1.  Share-of-the-Benefits Approach:  Woodworth v. Woodworth

In Woodworth v. Woodworth[20], the Michigan Court of Appeals addressed the issue of determining the value of compensation to be paid to a non-degree-earning spouse in an equitable distribution proceeding when the advanced degree was obtained during the marriage.[21]  The Court determined that the non-degree-earning spouse is entitled to compensation based on a valuation method which awards this party a percentage share of the present value of the future earnings attributable to the advanced degree.[22]  In justifying the adoption of this valuation method, the Court noted that,
…future earnings due to an advanced degree are not too speculative…[w]hile a degree holder spouse might change professions, earn less than projected at trial, or even die, courts have proved adept at measuring future earnings in such contexts as personal injury, wrongful death, and workers' compensation actions…[23]
The Court further provided that in determining the future earnings attributable to the degree, courts should consider the following factors:  the length of the marriage after the degree was obtained, the sources and extent of financial support given to the degree-earning spouse during their graduate education, and the overall division of the parties’ marital property.[24]  Furthermore, in determining the degree’s present value, the Court held that the appropriate valuation approach is to estimate what the degree-holding spouse is likely to make in their particular job market and subtract from that what he or she would probably have earned without the degree.[25]  Accordingly, the Court determined that the application of this valuation method reaches an equitable result for compensating the non-degree earning spouse.
2.  Cost-Reimbursement Approach:  Indiana Code § 31-15-7-6 and Mahoney v. Mahoney

 
Unlike the share-of-the-benefits approach applied in cases like Woodworth, the cost-reimbursement valuation approach does not attempt to determine the value of future earnings of the degree-earning spouse.  In Mahoney v. Mahoney[26], the Supreme Court of New Jersey awarded a non-degree-earning spouse cost-reimbursement for financial support she provided to her MBA-degree-earning husband while he obtained his advanced degree.[27]
The Court rejected the share-of-the-benefits approach as too speculative noting that,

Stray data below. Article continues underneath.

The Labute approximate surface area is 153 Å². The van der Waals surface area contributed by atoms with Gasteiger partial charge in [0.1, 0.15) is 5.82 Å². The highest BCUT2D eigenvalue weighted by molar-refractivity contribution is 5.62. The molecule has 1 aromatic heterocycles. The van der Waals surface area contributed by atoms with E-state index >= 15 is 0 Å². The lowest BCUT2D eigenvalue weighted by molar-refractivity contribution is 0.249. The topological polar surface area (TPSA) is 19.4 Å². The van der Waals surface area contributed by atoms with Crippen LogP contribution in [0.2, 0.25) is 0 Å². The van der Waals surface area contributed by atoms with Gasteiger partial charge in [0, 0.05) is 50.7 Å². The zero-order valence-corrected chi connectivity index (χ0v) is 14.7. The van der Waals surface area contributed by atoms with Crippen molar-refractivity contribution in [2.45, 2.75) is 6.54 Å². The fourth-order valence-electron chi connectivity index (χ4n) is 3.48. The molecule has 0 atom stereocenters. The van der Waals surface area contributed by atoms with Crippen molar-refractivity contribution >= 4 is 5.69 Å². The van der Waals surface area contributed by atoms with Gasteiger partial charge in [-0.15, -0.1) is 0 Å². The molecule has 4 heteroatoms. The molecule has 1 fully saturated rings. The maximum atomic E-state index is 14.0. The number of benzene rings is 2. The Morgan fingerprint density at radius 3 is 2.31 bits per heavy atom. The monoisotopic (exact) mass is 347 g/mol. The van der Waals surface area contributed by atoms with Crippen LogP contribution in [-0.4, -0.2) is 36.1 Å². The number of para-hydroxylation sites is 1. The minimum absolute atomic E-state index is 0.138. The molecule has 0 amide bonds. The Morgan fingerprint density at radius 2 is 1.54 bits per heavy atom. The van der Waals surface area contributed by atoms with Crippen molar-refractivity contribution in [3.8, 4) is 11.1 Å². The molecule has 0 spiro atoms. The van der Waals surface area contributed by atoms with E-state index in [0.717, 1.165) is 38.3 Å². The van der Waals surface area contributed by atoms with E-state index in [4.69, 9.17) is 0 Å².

[t]he admittedly speculative dollar amount of earnings in the enhanced career must be reduced by the…income the souse should be assumed to have been able to earn if otherwise employed…[t]his is ordinarily nothing but speculation, particularly when it is fair to assume that a person with the ability and motivation to complete professional training would probably utilize those attributes in concomitantly productive alternative endeavors.[28]
Instead, the Court adopted a cost-reimbursement valuation approach requiring that the non-degree-earning supporting spouse be reimbursed for the financial contributions he or she made to the degree-earning-spouse’s professional training including household expenses, educational costs, school travel expenses and any other contributions used by the degree-earning spouse in obtaining their advanced degree.[29]


A similar cost-reimbursement valuation approach was adopted in Indiana.  However, in Indiana, the legislature rather than the state courts expressly adopted a cost-reimbursement valuation method for equitable distribution proceedings via statute.  Indiana Code Section 31-15-7-6 provides that,

[i]f the court finds there is little or no marital property, the court may award either spouse a money judgment not limited to the property existing at the time of final separation.  [h]owever, this award may be made only for the financial contribution of one (1) spouse toward tuition, books, and laboratory fees for the higher education of the other spouse.[30]